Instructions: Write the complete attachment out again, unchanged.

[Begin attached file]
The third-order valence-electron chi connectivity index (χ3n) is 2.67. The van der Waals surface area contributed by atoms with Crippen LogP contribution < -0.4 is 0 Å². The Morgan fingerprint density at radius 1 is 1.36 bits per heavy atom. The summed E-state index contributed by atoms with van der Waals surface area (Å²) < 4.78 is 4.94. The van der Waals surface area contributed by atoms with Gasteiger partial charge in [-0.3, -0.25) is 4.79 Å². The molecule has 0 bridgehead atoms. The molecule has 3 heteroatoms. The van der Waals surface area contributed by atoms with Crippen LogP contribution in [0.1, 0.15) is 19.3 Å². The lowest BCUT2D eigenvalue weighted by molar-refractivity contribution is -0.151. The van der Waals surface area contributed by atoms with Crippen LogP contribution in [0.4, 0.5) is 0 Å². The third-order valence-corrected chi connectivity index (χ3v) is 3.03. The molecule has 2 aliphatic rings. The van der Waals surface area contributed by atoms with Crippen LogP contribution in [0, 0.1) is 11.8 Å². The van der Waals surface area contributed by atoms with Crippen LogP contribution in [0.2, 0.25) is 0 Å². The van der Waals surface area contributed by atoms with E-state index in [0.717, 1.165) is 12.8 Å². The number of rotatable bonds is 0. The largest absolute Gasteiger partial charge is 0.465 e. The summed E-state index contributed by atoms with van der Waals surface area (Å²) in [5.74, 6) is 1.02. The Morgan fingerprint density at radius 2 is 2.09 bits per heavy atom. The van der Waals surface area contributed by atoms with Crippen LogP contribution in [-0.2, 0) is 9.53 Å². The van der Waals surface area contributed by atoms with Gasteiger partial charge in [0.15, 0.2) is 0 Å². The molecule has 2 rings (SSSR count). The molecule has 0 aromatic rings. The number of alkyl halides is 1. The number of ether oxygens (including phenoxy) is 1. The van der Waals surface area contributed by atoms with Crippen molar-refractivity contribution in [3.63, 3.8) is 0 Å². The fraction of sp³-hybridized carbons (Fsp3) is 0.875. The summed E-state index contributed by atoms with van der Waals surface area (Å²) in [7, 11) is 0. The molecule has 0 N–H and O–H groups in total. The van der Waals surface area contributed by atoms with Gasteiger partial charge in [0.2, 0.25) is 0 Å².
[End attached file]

The third-order valence-electron chi connectivity index (χ3n) is 2.67. The van der Waals surface area contributed by atoms with Crippen LogP contribution < -0.4 is 0 Å². The Morgan fingerprint density at radius 1 is 1.36 bits per heavy atom. The summed E-state index contributed by atoms with van der Waals surface area (Å²) < 4.78 is 4.94. The van der Waals surface area contributed by atoms with Gasteiger partial charge in [-0.3, -0.25) is 4.79 Å². The molecule has 0 bridgehead atoms. The molecule has 3 heteroatoms. The van der Waals surface area contributed by atoms with Crippen LogP contribution in [0.1, 0.15) is 19.3 Å². The lowest BCUT2D eigenvalue weighted by molar-refractivity contribution is -0.151. The van der Waals surface area contributed by atoms with Crippen LogP contribution in [0.4, 0.5) is 0 Å². The third-order valence-corrected chi connectivity index (χ3v) is 3.03. The molecule has 2 aliphatic rings. The van der Waals surface area contributed by atoms with Crippen LogP contribution in [0, 0.1) is 11.8 Å². The van der Waals surface area contributed by atoms with Crippen LogP contribution in [0.2, 0.25) is 0 Å². The van der Waals surface area contributed by atoms with E-state index in [0.717, 1.165) is 12.8 Å². The number of rotatable bonds is 0. The largest absolute Gasteiger partial charge is 0.465 e. The summed E-state index contributed by atoms with van der Waals surface area (Å²) in [5.74, 6) is 1.02. The Morgan fingerprint density at radius 2 is 2.09 bits per heavy atom. The van der Waals surface area contributed by atoms with Crippen LogP contribution in [-0.2, 0) is 9.53 Å². The van der Waals surface area contributed by atoms with Gasteiger partial charge in [0.15, 0.2) is 0 Å². The molecule has 2 rings (SSSR count). The molecule has 0 aromatic rings. The number of alkyl halides is 1. The number of ether oxygens (including phenoxy) is 1. The van der Waals surface area contributed by atoms with Crippen molar-refractivity contribution in [3.63, 3.8) is 0 Å². The fraction of sp³-hybridized carbons (Fsp3) is 0.875. The summed E-state index contributed by atoms with van der Waals surface area (Å²) in [7, 11) is 0. The molecule has 0 N–H and O–H groups in total. The van der Waals surface area contributed by atoms with Gasteiger partial charge in [0.2, 0.25) is 0 Å².